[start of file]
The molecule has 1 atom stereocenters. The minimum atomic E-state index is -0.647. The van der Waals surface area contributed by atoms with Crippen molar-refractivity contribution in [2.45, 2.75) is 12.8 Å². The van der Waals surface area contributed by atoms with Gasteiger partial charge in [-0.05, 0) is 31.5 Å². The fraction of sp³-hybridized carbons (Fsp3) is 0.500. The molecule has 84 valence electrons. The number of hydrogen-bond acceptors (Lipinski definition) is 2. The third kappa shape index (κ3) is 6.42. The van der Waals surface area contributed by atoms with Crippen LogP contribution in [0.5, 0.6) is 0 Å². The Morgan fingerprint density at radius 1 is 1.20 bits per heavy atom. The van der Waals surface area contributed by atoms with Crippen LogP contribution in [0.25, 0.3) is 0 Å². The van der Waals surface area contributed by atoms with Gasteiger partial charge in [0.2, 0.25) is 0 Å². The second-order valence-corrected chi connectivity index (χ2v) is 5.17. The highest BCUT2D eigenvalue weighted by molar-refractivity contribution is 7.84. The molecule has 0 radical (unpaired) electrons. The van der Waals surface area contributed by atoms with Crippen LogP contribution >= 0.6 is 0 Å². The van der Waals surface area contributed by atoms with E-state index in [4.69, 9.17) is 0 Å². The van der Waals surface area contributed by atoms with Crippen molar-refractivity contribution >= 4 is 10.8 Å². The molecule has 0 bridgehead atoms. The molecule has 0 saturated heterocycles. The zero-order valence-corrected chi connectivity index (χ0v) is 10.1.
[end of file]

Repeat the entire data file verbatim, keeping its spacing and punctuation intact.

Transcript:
The molecule has 1 atom stereocenters. The minimum atomic E-state index is -0.647. The van der Waals surface area contributed by atoms with Crippen molar-refractivity contribution in [2.45, 2.75) is 12.8 Å². The van der Waals surface area contributed by atoms with Gasteiger partial charge in [-0.05, 0) is 31.5 Å². The fraction of sp³-hybridized carbons (Fsp3) is 0.500. The molecule has 84 valence electrons. The number of hydrogen-bond acceptors (Lipinski definition) is 2. The third kappa shape index (κ3) is 6.42. The van der Waals surface area contributed by atoms with Crippen LogP contribution in [0.5, 0.6) is 0 Å². The Morgan fingerprint density at radius 1 is 1.20 bits per heavy atom. The van der Waals surface area contributed by atoms with Crippen LogP contribution in [0.25, 0.3) is 0 Å². The van der Waals surface area contributed by atoms with Gasteiger partial charge in [0.2, 0.25) is 0 Å². The second-order valence-corrected chi connectivity index (χ2v) is 5.17. The highest BCUT2D eigenvalue weighted by molar-refractivity contribution is 7.84. The molecule has 0 radical (unpaired) electrons. The van der Waals surface area contributed by atoms with Crippen LogP contribution >= 0.6 is 0 Å². The van der Waals surface area contributed by atoms with E-state index in [4.69, 9.17) is 0 Å². The van der Waals surface area contributed by atoms with Crippen molar-refractivity contribution >= 4 is 10.8 Å². The molecule has 0 bridgehead atoms. The molecule has 0 saturated heterocycles. The zero-order valence-corrected chi connectivity index (χ0v) is 10.1.